In China, silk fabrics reflected the wearers’ wealth and social status. At court, for example, the colour and decorations of dress changed from dynasty to dynasty. In this colourful, silk-filled space, we are introduced to key characters, including the scholar, whom we learn about through a robe – a rare complete example of a garment of this type – and through accessories such as inkstones, which these experts in writing would retain for their entire lives. From Japan, we discover the kimono, considered by some to be the most elegant garment in the world. We also cross paths with the samurai and their clothing, adapted for wearing armour. Also in Japan, we learn about the Noh theatre, with its actors dressed in sumptuous silk costumes. And we imagine the lives of Uzbek merchants and riders crisscrossing the steppes, clad in flamboyantly colourful garments that take our breath away. A brilliant finale to this journey to East Asia through the works of the Sam and Myrna Myers Collection.

If you can’t make it to Canada to see this exhibition in person, there is a catalogue available.

For more information, visit the website of the Pointe-à-Callière Museum, Montreal, Canada.

Exhibition: Bingata! Only in Okinawa

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Exhibition dates: 5 November 2016 – 30 January 2017

Okinawa, Japan’s southernmost prefecture, was an independent kingdom until 1879, with its own language, culture, and distinctive textile traditions. This special showing at the Textile Museum, Washington DC, of textile treasures from Okinawan museum collections features brightly coloured bingata – traditional resist-dyed fabrics – and contemporary works by Okinawan artists and fashion designers.

For more information, visit the website of the Textile Museum, Washington DC, USA.

Exhibition: Kimonos from the Okura collection

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Exhibition dates: 21 October – 13 December 2016

Discover the colourful tales from ‘No’, one of Japan’s oldest forms theatrical forms, this autumn. Last month, the Rijksmuseum unveiled seven magnificent No theatre kimonos that exemplify the changes in No through the centuries.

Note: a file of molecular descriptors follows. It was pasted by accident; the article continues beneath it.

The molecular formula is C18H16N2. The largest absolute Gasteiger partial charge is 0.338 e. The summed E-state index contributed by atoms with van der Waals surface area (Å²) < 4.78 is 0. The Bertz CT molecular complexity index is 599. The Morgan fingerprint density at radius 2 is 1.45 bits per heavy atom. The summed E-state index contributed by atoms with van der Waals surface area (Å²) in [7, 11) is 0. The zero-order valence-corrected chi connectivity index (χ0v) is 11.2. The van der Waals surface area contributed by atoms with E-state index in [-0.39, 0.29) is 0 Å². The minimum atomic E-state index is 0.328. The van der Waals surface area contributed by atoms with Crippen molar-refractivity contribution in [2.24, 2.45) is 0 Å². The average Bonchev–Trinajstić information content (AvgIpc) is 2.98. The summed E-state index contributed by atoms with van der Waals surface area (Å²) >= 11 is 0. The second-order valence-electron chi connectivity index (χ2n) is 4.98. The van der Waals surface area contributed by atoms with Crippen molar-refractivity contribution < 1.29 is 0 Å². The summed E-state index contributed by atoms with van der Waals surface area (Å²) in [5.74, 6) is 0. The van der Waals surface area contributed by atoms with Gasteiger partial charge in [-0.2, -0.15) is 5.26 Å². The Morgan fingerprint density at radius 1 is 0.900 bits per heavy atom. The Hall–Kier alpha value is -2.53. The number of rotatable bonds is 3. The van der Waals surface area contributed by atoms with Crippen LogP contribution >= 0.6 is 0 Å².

No theatre originated in the fourteenth century and is a stylised Japanese dramatic form in which song, music and dance come together. The highlight of the presentation is a magnificent eighteenth-century kimono with embroidered moonflower tendrils on saffron-coloured woven silk damask.

The seven kimonos from the Okura Collection provide a representative overview of No theatre costumes. They give an impression of the colourful atmosphere that must have existed during No performances in the past. The leading man who slowly made his entrance, looming up in the half-darkness of the bridge to the main stage, with an abundance of fabrics decorated with gold, silver and contrasting colours glittering in the subdued light.

That atmosphere was also created by the masks that the actors wore during their performance. The masks conveyed the personality of their character. A number of these masks are also on display, as well as prints that show how the colourful kimonos were worn, often layered over each other.

For more information, visit the website of the Rijksmuseum, Netherlands.

Event: Bingata! Only in Okinawa: Textiles and Traditions of the Ryukyu Kingdom

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Event date: Saturday 5 November 2016, 9am – 5pm

The Textile Museum, Washington DC, USA – 2016 Fall Symposium

Known as the Ryukyu Kingdom until 1879, Okinawa has a rich tradition of textile production and design, including the unique resist-dye method known as bingata. Inspired by the exhibition Bingata! Only in Okinawa, the 2016 fall symposium will feature five distinguished scholars from Okinawa – folklorists, curators and historians of textiles and theatre – who will provide a broader context for Okinawa’s celebrated textile art.

Online registration for the 2016 fall symposium is now open.
Rates: $40/museum members; $50/public.

For more information, visit the website of the Textile Museum, Washington DC, USA.

Event: REMINDER – Clare Pollard Talks about Ornamental Meiji Textiles at the National Museum of Ireland

OATG - Clare Pollard Talks about Meiji Textiles

Japanese fukusa wrapping cloth; silk embroidered with gold and coloured silk, c. 1878, National Museum of Ireland, 1879.204. © National Museum of Ireland.

Event date: Wednesday 28 September 2016, 4.15 – 5pm (viewing), 5.15pm (presentation)

This is just a reminder about the OATG event taking place next Wednesday, comprising a viewing of late nineteenth- and early twentieth-century decorative Japanese textiles from the Ashmolean Museum’s collection, followed by a presentation by Dr Clare Pollard on discoveries made during a recent visit to Dublin.